Cracking the Bullwinkle code


Pop quiz!

 

Explain the following jokes:

 

  1. Newspaper headline in a Rocky & Bullwinkle cartoon: ROCKET HITS MOON. WALLY OUT FOR SEASON.

  2. Bullwinkle, having been rescued from a pit full of poisonous snakes, leans back over the pit before he leaves and says, “Goodbye, Olivia!”

  3. Indians in a Peabody & Sherman cartoon attack the settlers by throwing Charlie Barnet records at them.

  4. Peabody says: “I have a theory, Sherman.” Sherman says: “Chateau theory, Mister Peabody?”

  5. Bullwinkle finds a ruby-encrusted model boat with the words OMAR KHAYYAM written on it. It is, of course, the Ruby Yacht of Omar Khayyam.

  6. Rocky and Bullwinkle plan an escape through Pennsylvania: “We’ll travel by night and rest in Scranton. There’s a farmer who lives near Gettsyburg who’ll put us up for a few days.”

 

These are, of course, all from Jay Ward cartoons. I watched these cartoons when I was very young. I laughed like hell at all these jokes. And I had no idea what they meant.

 

Kids learn culture by watching and imitating; they’re eager to figure out this mysterious complicated thing called Adult Life, and there’s no instruction manual, so they have to figure out how to act, what to say, and what things mean. So they pay attention, and they struggle very hard to figure things out. Nothing is too insignificant for analysis.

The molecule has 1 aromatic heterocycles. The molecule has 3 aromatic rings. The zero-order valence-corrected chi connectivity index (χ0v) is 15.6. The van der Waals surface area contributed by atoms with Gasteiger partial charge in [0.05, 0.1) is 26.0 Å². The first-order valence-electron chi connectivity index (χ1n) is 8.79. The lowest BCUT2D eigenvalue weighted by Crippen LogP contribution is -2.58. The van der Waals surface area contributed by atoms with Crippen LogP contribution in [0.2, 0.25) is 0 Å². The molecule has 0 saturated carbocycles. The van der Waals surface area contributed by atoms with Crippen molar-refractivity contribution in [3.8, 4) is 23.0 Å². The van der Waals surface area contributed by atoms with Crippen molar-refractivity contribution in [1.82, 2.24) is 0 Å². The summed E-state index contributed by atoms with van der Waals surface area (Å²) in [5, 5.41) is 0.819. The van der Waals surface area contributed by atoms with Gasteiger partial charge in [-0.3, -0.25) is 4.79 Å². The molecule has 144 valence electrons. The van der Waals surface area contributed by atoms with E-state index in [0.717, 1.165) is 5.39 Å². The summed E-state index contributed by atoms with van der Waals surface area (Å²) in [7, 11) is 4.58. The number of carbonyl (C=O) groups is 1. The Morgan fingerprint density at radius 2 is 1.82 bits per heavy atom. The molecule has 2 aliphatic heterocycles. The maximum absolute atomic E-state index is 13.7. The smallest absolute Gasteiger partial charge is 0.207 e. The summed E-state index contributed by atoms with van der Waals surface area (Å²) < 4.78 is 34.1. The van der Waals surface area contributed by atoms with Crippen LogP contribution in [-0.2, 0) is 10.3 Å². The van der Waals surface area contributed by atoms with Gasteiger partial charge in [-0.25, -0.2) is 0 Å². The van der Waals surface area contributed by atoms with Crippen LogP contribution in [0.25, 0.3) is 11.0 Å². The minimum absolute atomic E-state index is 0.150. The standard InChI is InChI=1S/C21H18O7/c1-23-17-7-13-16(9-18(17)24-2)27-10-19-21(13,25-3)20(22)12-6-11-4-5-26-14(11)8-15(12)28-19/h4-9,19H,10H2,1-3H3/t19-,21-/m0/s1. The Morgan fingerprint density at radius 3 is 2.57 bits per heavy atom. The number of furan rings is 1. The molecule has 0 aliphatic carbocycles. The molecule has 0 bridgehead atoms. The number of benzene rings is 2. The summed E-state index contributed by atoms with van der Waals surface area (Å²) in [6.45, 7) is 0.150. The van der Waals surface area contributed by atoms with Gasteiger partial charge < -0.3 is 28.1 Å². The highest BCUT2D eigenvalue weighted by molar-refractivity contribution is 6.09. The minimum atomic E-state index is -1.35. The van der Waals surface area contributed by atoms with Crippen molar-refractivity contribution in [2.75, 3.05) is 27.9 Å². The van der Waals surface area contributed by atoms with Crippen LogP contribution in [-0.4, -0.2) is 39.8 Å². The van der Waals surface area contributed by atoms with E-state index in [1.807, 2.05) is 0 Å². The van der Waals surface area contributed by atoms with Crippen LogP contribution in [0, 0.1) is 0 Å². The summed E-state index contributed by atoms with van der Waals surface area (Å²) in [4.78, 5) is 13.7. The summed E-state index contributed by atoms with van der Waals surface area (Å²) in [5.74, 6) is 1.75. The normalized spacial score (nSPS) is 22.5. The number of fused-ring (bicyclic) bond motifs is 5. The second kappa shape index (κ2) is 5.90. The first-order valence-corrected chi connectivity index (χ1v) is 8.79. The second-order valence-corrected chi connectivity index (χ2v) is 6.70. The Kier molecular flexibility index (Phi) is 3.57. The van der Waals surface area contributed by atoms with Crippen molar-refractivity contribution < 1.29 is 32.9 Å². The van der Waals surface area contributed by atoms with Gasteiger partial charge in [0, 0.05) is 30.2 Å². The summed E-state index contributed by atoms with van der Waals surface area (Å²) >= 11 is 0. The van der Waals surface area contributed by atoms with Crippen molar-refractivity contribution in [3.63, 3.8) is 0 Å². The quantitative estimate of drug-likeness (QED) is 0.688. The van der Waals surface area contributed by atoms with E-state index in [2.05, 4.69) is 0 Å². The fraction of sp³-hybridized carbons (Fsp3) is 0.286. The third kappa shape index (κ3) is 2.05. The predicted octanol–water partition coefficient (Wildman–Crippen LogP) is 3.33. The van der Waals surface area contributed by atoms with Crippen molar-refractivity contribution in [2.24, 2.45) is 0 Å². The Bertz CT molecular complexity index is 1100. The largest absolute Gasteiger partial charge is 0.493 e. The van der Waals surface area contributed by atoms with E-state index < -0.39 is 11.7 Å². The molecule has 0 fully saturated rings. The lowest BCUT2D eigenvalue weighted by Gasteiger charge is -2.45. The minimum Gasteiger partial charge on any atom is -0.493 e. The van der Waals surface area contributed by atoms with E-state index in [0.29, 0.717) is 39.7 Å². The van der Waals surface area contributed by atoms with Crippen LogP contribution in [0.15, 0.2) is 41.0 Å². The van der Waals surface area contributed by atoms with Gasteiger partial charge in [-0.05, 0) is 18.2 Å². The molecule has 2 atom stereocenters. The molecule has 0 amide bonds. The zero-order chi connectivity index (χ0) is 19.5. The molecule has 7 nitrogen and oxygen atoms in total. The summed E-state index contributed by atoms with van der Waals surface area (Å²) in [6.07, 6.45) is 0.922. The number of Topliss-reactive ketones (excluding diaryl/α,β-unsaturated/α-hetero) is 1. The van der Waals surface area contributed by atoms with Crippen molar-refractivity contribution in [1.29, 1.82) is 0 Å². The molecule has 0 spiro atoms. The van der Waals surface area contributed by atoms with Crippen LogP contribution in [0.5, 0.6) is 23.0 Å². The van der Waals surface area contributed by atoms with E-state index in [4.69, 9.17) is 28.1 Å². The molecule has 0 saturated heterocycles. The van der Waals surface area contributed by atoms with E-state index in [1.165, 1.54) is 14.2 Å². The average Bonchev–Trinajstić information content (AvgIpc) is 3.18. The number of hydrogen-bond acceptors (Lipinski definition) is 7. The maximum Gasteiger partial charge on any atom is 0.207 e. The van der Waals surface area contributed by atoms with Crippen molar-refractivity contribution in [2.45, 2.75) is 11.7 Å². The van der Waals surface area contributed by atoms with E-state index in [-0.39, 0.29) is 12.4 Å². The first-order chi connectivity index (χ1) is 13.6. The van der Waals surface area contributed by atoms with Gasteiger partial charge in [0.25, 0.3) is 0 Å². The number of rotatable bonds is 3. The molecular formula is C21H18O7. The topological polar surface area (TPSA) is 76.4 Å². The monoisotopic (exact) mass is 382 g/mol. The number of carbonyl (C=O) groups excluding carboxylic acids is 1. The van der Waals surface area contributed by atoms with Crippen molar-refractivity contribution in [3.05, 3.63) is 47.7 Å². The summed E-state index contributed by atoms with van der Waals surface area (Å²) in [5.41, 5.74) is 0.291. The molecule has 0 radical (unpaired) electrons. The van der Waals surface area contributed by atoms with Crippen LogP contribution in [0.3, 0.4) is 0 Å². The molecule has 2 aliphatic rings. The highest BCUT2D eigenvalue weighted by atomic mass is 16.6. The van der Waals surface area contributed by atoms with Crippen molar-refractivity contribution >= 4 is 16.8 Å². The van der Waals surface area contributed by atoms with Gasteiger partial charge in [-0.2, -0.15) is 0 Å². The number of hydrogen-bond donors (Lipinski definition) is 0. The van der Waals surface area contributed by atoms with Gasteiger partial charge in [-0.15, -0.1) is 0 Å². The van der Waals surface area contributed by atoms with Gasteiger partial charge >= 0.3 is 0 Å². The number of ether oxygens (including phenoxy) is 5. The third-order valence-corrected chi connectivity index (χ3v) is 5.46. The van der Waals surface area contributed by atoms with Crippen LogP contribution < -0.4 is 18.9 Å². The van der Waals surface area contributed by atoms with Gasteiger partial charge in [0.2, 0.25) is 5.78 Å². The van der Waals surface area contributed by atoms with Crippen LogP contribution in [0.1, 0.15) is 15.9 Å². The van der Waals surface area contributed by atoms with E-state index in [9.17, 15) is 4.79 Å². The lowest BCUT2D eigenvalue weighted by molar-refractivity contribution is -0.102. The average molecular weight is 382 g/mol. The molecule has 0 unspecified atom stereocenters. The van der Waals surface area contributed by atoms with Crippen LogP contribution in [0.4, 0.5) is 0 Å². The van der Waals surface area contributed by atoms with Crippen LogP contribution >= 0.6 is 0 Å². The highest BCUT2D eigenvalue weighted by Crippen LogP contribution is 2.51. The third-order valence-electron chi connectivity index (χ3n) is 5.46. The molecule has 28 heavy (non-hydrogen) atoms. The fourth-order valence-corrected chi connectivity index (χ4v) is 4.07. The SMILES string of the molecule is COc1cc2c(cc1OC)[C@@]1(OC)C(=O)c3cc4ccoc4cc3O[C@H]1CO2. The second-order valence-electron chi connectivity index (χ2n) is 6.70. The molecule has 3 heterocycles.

Here’s what I learned: adults speak in code. Sometimes you could crack the code, and sometimes you couldn’t. Sometimes you had to act as if you understood, even if you didn’t. And there was always something more to learn.

 

I don’t know about you, but I’m still figuring out the code.

 

Answers:

 

  1. Wally Moon was a baseball player in the 1950s and 1960s.

  2. Olivia de Havilland was the lead actress in a movie called “The Snake Pit.”

  3. Charlie Barnet was a bandleader one of whose biggest hits was “Cherokee.”

  4. Chateau-Thierry is a town north of Paris where a famous World War I battle was fought.

  5. The Rubaiyat of Omar Khayyam is a famous Persian poem translated into English by Edward FitzGerald.

  6. The “farmer outside Gettysburg” was President Dwight Eisenhower, who moved there after his presidency ended in 1961.

 

Don’t you feel better now?

 


About Loren Williams
Gay, partnered, living in Providence, working at a local university. Loves: books, movies, TV. Comments and recriminations can be sent to futureworld@cox.net.

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